One of the earliest appearances of the Southern Cross in print now has a new home at the State Library.
Andrea Corsali was a well-educated Florentine who observed the Southern Cross during a sea voyage in 1516:
“In evidence were two clouds that manifested themselves, of reasonable size and on a continual course in circular motion. Above this formation appeared a wondrous cross in the centre of five stars that surrounds it, like the Wain in the Northern sky, with the other stars that with them wheel around the pole, the most distant at about 30 degrees.”
Corsali was a long way from home. At the age of 28 he joined a Portuguese voyage to India at the behest of his employer, Guiliano de Medici (ruler of Florence and of the prominent banking family). Although Corsali’s purpose in joining this voyage has not been recorded, most likely the intention was for him to gather intelligence for his Medici patrons, who had substantial investments in trade from India.
Andrea Corsali’s letter reporting back on his voyage was received by the Medici in October 1516. The letter was then printed in Florence by a relatively unknown printer, Johannes Stephanus Papiensis, in December 1516. It was a very small print run, distributed amongst the Medici family. The letter contained a diagram of the constellation, and a woodcut of the illustration was included with the printed letter.
The constellation known as the Southern Cross has long been important to Aboriginal people and other cultures of the southern hemisphere, playing a key role in navigation, spirituality and storytelling. The first European observers of southern skies were struck by the brightness and distinctive shape of the constellation, and the Library’s latest acquisition records one of these early encounters.
Corsali’s voyage took the better part of a year and sailed through the perilous waters around the Cape of Good Hope. Although the existence of the constellation was known from centuries before it had been rarely seen by European travellers. Corsali’s description of the sighting imparts the emotional connection the explorer felt in sighting the constellation:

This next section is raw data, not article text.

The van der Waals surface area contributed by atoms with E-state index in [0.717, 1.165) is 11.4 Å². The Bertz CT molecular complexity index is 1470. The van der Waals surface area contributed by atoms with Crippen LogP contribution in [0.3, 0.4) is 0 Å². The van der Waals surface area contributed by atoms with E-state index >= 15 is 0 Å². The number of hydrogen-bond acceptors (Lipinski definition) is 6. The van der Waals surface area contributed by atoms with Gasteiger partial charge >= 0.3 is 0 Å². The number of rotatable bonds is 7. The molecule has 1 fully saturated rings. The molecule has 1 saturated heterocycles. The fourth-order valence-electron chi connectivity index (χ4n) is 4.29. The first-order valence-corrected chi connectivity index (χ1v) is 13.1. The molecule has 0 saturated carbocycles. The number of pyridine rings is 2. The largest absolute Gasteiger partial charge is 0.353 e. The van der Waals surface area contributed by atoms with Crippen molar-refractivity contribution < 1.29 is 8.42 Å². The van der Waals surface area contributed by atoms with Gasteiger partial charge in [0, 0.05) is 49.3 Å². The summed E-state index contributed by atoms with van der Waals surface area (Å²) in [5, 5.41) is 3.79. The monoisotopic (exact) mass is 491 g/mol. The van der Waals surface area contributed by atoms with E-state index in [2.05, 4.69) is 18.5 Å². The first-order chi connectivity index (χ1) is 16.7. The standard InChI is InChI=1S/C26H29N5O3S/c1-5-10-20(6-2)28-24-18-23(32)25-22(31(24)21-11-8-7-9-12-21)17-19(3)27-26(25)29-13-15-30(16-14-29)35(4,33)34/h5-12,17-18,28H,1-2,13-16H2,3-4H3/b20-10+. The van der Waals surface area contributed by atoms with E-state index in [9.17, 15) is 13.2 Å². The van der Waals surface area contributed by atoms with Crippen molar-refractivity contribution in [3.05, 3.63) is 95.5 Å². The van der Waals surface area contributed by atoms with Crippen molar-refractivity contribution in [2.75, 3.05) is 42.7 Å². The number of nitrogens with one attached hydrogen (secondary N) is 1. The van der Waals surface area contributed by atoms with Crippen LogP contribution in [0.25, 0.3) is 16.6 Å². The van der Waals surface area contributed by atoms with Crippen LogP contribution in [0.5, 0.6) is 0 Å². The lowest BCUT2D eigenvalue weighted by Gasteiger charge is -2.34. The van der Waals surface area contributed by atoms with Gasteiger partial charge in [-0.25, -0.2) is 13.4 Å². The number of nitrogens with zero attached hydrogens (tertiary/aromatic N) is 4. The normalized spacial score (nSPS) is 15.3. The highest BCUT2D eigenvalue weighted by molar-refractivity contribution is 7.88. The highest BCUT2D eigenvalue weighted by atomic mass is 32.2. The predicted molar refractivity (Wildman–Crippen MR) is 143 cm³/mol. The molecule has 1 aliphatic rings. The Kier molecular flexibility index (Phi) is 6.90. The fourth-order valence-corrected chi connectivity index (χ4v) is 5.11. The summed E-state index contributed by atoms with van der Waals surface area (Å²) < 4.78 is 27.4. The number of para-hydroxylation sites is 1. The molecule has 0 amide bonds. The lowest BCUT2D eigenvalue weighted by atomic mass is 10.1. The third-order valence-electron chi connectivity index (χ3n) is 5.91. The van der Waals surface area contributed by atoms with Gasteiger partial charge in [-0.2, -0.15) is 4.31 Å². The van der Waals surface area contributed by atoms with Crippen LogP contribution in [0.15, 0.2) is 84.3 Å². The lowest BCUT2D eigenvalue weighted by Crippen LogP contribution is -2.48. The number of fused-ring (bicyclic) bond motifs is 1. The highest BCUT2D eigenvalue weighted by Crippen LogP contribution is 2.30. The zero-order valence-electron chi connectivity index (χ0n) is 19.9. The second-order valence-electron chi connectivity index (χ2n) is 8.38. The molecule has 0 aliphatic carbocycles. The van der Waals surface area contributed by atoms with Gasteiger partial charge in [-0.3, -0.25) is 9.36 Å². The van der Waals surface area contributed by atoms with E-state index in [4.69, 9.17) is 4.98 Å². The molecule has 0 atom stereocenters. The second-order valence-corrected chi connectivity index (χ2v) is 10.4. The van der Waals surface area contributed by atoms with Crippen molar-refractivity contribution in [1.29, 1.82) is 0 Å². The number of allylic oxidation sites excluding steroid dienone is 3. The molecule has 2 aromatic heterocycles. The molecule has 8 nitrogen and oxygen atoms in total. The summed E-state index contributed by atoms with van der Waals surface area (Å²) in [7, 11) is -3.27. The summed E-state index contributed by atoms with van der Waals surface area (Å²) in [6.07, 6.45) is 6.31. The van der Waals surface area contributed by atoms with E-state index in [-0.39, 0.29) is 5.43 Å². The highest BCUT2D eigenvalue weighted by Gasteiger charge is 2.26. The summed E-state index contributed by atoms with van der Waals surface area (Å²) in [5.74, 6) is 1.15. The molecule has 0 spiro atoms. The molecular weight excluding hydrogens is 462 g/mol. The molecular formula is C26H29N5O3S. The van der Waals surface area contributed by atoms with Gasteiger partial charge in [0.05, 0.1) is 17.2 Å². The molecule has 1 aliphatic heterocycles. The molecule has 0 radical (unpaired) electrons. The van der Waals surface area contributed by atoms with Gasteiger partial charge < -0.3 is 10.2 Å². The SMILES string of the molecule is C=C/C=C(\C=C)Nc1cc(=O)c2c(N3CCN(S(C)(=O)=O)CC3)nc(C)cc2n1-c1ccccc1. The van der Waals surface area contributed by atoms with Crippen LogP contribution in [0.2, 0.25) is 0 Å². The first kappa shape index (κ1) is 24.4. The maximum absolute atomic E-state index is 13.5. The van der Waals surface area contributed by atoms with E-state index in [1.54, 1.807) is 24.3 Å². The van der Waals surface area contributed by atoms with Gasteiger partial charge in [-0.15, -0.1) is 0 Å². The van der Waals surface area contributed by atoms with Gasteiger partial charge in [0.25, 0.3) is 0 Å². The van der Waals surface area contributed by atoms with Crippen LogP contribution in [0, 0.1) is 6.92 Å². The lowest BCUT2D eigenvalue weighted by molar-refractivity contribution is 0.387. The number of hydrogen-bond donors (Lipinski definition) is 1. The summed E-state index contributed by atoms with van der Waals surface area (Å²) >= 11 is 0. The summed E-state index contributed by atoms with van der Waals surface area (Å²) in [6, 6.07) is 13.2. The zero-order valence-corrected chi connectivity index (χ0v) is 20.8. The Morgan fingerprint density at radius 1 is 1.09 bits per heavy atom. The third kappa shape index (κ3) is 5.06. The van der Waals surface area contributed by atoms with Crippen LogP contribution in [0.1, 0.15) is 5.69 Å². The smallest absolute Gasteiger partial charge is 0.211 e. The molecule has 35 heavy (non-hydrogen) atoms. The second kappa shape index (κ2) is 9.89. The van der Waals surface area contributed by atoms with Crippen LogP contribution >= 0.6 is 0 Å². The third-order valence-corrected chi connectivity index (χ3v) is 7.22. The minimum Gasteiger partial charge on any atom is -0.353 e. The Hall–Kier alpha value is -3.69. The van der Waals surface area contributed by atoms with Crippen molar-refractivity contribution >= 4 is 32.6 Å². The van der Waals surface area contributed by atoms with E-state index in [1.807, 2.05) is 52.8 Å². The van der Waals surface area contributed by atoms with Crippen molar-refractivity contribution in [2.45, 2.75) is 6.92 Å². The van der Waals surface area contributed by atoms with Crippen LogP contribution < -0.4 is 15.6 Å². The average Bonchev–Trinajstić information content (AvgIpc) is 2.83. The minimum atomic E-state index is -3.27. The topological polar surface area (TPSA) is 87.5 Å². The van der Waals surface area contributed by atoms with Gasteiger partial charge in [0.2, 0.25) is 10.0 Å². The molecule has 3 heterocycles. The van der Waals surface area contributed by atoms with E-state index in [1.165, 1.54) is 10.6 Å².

[the Cross] “is of such beauty that in my view there is not a single celestial body that can compare with this form that is shown here.”
In addition to describing the Cross, the letter contains descriptions of places visited on the voyage, including Mozambique, Kolkata and Goa. Corsali wrote in detail about the people he observed, their customs, dress and food. His letter also provided detailed information about Portuguese trade and military activity in these regions. Interestingly, the letter contains an early reference to New Guinea.
The information gathered by Corsali would have had commercial value for the Medici, and they circulated Corali’s report within their inner circle. The whereabouts of the original letter is unknown. There are only four known copies of the printed letter.
The copy recently acquired by the Library has an illustrious provenance, back to the eighteenth century. It has passed through the hands of several great book collectors, and is known as the Lord Clark copy, from an earlier owner, the noted art historian Lord Kenneth Clark.
This acquisition is a valuable addition to the Library’s significant collections documenting the history of exploration, science and navigation. It is the only copy of Corsali’s Lettera from its original print run to be held in the southern hemisphere. Two manuscript copies made later than the printed version, are in existence. One of these is on long term loan to the Library from the Bruce and Joy Reid Foundation. This manuscript was created for Andrea Gritti who was Doge of Venice from 1523.
The acquisition was made possible with the assistance of the Library Foundation.
The Lettera has been digitised and is available online through the Library catalogue.
The Library’s edition is now on display in the Amaze Gallery.
Read news of this rare and wonderful acquisition online at the Sydney Morning Herald.
Amy McKenzie, Collection Liaison , Specialist Librarian
 Translation from Italian, by Richard Eden in 1555.